Red Nose co-CEO, Keren Ludski, tells us why she’s getting silly for a serious cause this Red Nose Day, and why Red Nose Day is still so vitally important.
I know many families in the Red Nose community have been touched by the loss of a child.
I lost my son Ben to SIDS in 1998.
That's why I'm hosting a Red Nose Day fundraiser this year in Ben's honour – because I don't want any more families to have to go through what we went through.
The pain of losing a child.
The pain and grief of losing a child is indescribable. It's lonely and empty – and it stays with you always.
The day my world changed forever was Valentine’s Day 1998.
I had put Ben down for a nap before we went to family lunch. I was so excited because it was the first time that I had put him in his cot without him crying. At 12 weeks, he was just getting used to sleeping in his cot, rather than his bassinet.
When it came to leave for lunch Ben was still asleep in his cot, so I told my older sons, Josh, 6, and Jarryd, 4, to go hop in the car, while I woke Ben from his sleep.
As my hand touched the door handle, I knew something was wrong.
I picked him up from his cot. He wasn’t breathing.
That’s the moment my life changed forever.
I called an ambulance and started CPR. Ben was initially revived and rushed to the Children’s Hospital.
But it was too late.
The doctors ran a series of test, but he had no brain activity.
There was nothing more they could do.
My journey with Red Nose
I remember the day the hospital first connected me to my Red Nose counsellor, starting my journey with this organisation that helps so many people.
As I tried to process my grief, I slowly learned that it would never go away – that the grief is something that no mother can ever really get over.
Over time, as I started to heal I decided I wanted to volunteer with Red Nose, and use my experience as a platform to support other families going through similar experiences.
I joined Red Nose counsellors to talk with police and ambulance workers about how they handle SIDS deaths.
For me, it was healing, knowing that the next family to experience this unimaginable tragedy would be treated with compassion, empathy, and understanding. And not with suspicion, mistrust and blame like many families are on the worst day of their life.
I didn’t want anyone else to feel as alone as I did, so I became a peer support worker with Red Nose – a parent who talks with other parents and supports them through their journey.
The hardest thing to hear as a bereaved parent
The hardest – but most truthful – thing to hear as a bereaved parent is that you will never get over it.
For me and many other families I have spoken to over the years, it is learning to make space for it, so it becomes less edgy and less prickly and not as hard to breathe.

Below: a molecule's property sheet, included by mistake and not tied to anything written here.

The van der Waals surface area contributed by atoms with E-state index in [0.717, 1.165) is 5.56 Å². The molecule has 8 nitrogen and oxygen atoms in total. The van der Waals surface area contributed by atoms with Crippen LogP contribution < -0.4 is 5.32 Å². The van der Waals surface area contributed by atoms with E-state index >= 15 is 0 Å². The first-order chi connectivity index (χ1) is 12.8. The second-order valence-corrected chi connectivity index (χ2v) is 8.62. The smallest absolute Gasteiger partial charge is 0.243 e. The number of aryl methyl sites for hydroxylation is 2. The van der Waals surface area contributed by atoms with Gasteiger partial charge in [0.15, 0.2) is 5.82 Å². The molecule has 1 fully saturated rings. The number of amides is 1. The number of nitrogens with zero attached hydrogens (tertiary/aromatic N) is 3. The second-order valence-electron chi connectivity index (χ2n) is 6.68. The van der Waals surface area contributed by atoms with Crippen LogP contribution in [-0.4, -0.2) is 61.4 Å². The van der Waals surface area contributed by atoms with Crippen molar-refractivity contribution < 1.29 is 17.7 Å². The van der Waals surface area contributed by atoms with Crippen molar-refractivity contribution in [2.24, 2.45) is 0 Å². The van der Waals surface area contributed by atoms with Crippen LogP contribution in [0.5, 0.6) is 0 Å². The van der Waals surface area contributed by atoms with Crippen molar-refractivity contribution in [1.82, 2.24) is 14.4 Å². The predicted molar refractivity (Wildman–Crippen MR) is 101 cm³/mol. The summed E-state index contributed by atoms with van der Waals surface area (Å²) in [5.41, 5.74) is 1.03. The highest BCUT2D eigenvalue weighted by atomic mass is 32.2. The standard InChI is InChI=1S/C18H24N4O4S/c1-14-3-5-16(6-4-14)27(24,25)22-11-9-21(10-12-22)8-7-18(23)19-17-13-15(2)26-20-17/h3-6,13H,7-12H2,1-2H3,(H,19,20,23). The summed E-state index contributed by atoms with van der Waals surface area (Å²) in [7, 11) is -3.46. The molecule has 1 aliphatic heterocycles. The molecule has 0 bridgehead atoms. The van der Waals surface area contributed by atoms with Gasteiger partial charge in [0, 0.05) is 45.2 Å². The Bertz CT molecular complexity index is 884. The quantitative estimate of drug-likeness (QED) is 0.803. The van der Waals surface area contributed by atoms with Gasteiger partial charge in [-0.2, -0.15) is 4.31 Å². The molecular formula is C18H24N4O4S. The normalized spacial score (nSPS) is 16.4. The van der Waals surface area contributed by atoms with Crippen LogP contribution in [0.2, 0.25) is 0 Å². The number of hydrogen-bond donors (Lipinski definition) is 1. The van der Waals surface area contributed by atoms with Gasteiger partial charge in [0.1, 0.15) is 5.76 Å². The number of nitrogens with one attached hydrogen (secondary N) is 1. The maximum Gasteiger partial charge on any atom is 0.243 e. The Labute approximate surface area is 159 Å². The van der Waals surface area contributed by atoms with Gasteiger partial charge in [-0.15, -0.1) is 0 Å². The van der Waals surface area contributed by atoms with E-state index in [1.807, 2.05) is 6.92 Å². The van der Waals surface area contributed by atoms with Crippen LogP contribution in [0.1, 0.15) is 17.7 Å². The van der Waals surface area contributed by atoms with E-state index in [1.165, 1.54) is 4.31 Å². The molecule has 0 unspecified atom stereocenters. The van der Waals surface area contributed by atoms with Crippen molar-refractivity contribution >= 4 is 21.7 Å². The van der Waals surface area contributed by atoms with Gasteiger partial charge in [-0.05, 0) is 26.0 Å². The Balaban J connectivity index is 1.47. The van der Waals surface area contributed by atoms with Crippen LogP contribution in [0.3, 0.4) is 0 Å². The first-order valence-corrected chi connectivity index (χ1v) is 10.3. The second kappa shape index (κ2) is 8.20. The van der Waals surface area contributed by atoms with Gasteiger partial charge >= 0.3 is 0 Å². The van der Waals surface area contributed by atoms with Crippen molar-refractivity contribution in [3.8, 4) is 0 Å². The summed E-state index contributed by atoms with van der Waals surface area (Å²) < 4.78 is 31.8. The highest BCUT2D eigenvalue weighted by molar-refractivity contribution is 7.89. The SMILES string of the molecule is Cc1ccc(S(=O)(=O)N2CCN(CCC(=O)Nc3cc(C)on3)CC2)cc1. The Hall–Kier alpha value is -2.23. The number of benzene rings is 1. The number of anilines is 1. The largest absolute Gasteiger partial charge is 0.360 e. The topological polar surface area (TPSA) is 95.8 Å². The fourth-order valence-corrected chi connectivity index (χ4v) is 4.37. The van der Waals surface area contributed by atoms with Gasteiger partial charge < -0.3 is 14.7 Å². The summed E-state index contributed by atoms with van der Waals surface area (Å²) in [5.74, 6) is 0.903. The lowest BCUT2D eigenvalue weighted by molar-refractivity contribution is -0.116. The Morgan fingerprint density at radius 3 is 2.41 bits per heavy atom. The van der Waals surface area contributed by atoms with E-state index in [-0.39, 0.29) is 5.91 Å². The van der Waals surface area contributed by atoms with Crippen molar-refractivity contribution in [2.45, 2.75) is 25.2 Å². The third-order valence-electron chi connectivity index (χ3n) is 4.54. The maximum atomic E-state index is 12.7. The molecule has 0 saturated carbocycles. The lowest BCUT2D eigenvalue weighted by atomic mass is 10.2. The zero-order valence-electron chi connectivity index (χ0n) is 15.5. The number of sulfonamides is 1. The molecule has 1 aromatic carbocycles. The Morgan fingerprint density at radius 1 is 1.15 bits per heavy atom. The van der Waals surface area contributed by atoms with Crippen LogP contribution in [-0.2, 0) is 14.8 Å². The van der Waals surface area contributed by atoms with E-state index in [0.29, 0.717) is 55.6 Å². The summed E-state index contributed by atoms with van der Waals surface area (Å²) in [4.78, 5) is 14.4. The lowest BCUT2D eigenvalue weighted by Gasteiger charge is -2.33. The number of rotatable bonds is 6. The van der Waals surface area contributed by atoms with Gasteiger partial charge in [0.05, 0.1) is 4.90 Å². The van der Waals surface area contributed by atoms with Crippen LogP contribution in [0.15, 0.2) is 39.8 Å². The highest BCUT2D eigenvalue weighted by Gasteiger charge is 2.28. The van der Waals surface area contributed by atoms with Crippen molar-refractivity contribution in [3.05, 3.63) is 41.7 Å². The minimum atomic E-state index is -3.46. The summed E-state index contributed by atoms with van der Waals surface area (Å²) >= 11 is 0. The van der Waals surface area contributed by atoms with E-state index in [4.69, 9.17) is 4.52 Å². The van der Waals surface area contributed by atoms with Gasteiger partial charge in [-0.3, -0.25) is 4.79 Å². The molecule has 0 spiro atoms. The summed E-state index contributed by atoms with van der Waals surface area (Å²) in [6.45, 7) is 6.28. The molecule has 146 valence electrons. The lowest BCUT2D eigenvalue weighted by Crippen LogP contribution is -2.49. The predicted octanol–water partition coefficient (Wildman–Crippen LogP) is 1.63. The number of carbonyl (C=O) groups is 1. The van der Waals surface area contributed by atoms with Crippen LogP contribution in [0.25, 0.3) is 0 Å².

But, being able to talk to someone who has gone through the same thing as you can bring so much comfort – finally you can talk to someone who understands what you are going through without pity or judgement.
After Ben’s death, I was blessed with my fourth child, Gemma.
I remember my sons asking me when I was pregnant, “will this baby die too?”
That was one of the hardest questions I have ever been asked. Because I didn’t know the answer. Every ounce of my being I wanted to say, “no of course not”, and yet I knew I couldn’t promise that.
Today, as a family we always talk about Ben. It’s not a taboo topic and come birthdays and anniversaries, all three of my kids are insightful and aware of what’s going on and how they are feeling.
I look at the wonderful relationship my children have with each other, and I know that’s because of Ben. They know how lucky they are to have each other. Ben has shaped who we are today – and that’s how we keep him alive.
It’s tragic, but my story is not unique
While my story is tragic, unfortunately, it’s not unique. Nine babies continue to die suddenly and unexpectedly every day in Australia. That’s nine little lives cut short. And nine families forever devastated.
More than 3,000 families each year are forced to endure their worst nightmare, I want to make a real difference and stop little lives being cut short once-and-for-all.
This Red Nose Day, Australian families need you.
Your support this Red Nose Day enables us to keep looking for answers and continue to deliver prevention messages that will save little lives. Your generosity will ensure there will always be an understanding voice on the other of the phone for a parent desperate for help in their darkness moments.
By holding a Red Nose Day event, buying a nose, or donating, we can invest more money into lifesaving research to unlock the reasons why babies continue to die, and keep our vital support services going so families can continue to access free 24/7 counselling and support for as long as they need it.
Everyday our bereaved families are forced to confront their very worst imaginable fear so this Red Nose Day I’m embracing my biggest fear! My family and I are jumping out of a plane to raise funds for Red Nose Day.
Now hosting your own fundraiser doesn’t have to be as radical as mine! Fundraisers are an easy and fun way to bring people together. Helping others always feels good! If you haven't already, jump online now and register to get involved.
Together we can make a real difference and significantly reduce these sudden and unexpected deaths. Because even one little life lost is one too many.